The Great Experiment: Pie crust edition

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Good morning, beautiful crafty people!

Yesterday, our fabulous Laura and I got together to test a recipe we’d been discussing. Now, I’m a big-time baker. I love to bake confectionery treats and goodies but I have only made one fruit pie in my life (and I cheated there and bought the pre-made dough that you just lay into the pan). Pie dough is quite daunting to me. Laura has made many and was kind enough to help me in working with this new-to-me medium.

I thought it would be fun to share with you all what I learned in my first real foray into making pie dough. Pie dough is not like cookie dough. My first moment of “Oh dear, am I doing this right?” was when I was mixing the butter into dry ingredients. The recipe called for cubed butter and I just sliced off the stick into rectangles, thinking that would be ok. Laura suggested actually cubing the slices as well, stating it would make the hand-mixing much each and would blend more thoroughly and easily. She was right. We had also discussed the use of a pastry blender, since this recipe specifically called for hand-blending/kneading. As I worked the ingredients together, I felt that the reason this recipe called for hand-kneading was so that you have a real feel for when the dough is blended enough. I wouldn’t be opposed to trying it with the pastry blender though, if for no other reason than it may be a little easier on my upper body muscles. (Also, I’m short and Laura’s counters are tall, LOL.)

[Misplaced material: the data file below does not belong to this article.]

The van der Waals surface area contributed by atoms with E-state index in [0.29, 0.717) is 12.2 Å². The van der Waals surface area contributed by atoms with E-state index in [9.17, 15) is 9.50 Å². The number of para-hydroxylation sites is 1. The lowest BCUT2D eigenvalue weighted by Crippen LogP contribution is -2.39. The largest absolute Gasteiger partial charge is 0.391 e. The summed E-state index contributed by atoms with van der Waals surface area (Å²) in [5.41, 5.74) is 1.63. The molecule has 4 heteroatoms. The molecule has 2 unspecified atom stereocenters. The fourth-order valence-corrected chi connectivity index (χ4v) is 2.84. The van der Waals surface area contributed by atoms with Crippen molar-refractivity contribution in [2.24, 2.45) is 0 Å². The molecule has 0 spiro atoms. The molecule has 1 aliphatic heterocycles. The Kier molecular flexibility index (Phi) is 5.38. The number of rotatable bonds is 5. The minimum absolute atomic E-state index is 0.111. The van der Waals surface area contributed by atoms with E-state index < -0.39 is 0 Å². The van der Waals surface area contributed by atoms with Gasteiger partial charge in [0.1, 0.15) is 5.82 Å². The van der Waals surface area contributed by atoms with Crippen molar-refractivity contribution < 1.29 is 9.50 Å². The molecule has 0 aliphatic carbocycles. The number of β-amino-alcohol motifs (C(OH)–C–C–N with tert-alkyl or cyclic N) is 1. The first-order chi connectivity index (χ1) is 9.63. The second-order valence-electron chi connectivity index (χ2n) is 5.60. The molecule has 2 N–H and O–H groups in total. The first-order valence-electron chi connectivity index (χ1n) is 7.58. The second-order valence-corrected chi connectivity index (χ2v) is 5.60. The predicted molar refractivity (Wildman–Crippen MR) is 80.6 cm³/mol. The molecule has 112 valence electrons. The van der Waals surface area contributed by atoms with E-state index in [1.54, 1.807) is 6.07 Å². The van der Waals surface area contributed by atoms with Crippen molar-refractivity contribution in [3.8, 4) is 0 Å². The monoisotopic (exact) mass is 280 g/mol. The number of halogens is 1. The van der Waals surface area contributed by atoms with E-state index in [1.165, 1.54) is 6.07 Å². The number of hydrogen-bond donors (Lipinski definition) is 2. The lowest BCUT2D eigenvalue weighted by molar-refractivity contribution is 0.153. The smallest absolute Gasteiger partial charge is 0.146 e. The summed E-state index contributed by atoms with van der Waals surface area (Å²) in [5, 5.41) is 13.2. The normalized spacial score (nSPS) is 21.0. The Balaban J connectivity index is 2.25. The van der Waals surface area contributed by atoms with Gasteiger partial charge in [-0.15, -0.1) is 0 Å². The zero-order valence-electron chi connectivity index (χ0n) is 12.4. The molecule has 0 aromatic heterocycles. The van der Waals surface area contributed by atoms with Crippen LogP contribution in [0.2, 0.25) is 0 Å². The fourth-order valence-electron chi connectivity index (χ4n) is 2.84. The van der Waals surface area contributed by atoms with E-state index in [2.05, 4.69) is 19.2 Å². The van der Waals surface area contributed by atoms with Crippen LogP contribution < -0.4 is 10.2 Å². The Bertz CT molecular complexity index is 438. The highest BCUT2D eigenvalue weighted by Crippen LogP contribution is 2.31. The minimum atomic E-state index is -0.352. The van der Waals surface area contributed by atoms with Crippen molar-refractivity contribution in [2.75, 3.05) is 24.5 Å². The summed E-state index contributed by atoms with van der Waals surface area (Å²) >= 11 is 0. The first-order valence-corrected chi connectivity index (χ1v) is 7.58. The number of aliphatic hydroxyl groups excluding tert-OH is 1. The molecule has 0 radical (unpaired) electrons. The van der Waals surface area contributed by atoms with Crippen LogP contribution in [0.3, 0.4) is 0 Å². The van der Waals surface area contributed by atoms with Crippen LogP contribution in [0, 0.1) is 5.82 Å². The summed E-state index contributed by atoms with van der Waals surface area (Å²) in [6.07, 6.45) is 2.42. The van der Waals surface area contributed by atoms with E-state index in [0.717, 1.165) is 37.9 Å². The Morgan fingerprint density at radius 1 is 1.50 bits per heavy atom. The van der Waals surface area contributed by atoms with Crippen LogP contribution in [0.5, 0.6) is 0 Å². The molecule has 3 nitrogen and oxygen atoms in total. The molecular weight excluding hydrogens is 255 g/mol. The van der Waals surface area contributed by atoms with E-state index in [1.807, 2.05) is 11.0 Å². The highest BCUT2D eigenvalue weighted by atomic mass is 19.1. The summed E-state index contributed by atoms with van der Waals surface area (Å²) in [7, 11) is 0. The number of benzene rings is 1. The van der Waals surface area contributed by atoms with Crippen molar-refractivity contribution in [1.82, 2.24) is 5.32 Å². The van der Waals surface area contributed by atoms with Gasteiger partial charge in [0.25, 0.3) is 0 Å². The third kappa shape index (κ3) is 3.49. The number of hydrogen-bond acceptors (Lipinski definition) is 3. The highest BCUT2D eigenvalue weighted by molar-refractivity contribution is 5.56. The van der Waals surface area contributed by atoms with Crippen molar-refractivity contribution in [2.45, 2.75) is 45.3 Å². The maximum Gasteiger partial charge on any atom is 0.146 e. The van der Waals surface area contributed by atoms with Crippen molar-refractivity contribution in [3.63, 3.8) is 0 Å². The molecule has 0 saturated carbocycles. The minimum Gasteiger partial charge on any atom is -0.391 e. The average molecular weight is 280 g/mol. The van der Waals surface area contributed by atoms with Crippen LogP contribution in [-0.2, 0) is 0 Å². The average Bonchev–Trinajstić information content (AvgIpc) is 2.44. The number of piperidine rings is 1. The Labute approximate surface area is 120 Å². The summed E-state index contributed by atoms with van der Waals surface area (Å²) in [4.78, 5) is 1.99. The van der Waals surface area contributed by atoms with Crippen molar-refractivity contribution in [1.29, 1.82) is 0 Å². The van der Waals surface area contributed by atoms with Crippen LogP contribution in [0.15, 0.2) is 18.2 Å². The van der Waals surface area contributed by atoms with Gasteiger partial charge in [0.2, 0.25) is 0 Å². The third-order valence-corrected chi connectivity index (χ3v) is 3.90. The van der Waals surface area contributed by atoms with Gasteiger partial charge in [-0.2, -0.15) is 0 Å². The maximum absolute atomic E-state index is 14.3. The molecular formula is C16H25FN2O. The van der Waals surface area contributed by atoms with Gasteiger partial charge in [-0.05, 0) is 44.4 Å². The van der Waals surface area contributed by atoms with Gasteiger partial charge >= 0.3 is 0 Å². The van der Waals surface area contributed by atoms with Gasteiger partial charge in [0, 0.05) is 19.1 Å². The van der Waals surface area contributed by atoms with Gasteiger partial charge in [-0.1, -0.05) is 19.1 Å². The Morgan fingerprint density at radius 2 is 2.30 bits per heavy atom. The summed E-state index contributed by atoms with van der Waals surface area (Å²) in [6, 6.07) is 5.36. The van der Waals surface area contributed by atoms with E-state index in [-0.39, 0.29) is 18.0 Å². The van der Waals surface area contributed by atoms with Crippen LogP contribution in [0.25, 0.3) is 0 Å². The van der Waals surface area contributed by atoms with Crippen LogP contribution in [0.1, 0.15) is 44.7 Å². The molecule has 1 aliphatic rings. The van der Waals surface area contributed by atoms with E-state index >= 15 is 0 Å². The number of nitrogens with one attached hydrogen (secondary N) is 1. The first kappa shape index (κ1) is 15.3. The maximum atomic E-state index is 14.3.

Next, Laura talked me through the roll out process. This recipe called for you to roll the dough out to about 8 x 13 and fold like a business letter. Then you roll it out again to 8 x 13 and fold like a business letter again. At this point, you wrap the dough and chill it for 30 minutes. This was the next point where I got confused. The roll out cookies I’ve made in the past didn’t require chilling. It was especially nerve-wracking when we took the dough out and I tried to roll it out again. It was tough & required a bit more effort than a cookie dough to get rolled out. I recommend definitely only chill for the suggested time in the recipe. Laura and I left ours in longer (we had to break for dinner, we were starving) and she thinks that may have contributed to the difficult roll out.